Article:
HONOLULU (KHON2) — The Project Reset bill is moving through the legislature and aims to offer better opportunities for those in prison looking to put a reset on their life. From rehabilitation, employment and housing, lawmakers are pushing for funding to offer the resources.
“This is a really good bill, this bill would basically provide services and a lot of hope to those exiting out of the prison system so that we could lower recidivism rates and pretty much integrate them back into society,” said Rep. Adrian Tam (D) Waikiki, Ala Moana.
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Honolulu Prosecutor, Steve Alm, sees repeat offenders go through the revolving door. Alm said Project Reset can help lead people down the right path instead.
“I appreciate the legislature’s efforts to help people leave prison and get acclimated better, get IDs faster, get housing, continuing medical care — hopefully get them jobs,” said Alm. “We’re all better off when people succeed on either parole or on probation.”
By providing jobs, the Chamber of Commerce Hawaii sees a full circle opportunity.
“It helps in a creative way to address the workforce shortage since there’s so many positions that are available and many businesses are still struggling,” said Sherry Menor-McNamara, president of the Chamber of Commerce Hawaii. “This is a way to provide an opportunity for those who will need that kind of support and resources, but also addresses a challenging issue that many employers face right now.”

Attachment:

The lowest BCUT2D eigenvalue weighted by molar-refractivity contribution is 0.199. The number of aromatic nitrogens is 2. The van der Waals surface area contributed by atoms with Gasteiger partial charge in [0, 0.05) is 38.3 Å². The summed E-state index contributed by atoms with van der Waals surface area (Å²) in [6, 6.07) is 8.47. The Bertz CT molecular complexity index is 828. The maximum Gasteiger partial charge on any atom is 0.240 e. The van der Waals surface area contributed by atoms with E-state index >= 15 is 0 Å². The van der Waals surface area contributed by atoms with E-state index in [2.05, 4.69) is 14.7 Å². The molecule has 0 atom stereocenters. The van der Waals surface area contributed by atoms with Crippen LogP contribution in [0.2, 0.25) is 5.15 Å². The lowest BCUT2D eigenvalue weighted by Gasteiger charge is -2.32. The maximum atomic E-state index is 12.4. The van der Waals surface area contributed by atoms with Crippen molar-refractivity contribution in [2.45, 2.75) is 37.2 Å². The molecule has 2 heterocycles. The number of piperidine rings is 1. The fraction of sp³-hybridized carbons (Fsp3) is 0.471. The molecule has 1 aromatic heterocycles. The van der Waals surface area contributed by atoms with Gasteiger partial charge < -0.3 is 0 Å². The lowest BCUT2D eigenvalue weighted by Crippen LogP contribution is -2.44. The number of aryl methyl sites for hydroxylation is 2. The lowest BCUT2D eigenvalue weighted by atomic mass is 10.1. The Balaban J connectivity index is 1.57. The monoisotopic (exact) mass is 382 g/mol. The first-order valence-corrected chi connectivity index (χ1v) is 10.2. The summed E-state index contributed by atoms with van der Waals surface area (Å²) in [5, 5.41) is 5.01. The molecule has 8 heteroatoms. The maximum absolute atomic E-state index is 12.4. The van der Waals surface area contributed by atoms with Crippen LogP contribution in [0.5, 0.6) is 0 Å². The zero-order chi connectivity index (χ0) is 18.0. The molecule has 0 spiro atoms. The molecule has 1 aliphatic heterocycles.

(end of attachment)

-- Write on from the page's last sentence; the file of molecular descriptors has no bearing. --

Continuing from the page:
Another push moving through the legislature would require the Department of Public Safety to reward inmates who complete programs with health insurance, housing or tuition after release.
“Education programs in prisons have shown to help incarcerated people when they’re released and really benefit them and society as a whole,” said Sandy Ma of Common Cause Hawaii.
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“The promise of change for Hawaii communities on every island sings in the language which identifies the programs so clearly,” said Carolyn Iten, a supporter of SB2433.
Funding for Project Reset is $375,000, but lawmakers are discussing more funding for the bill.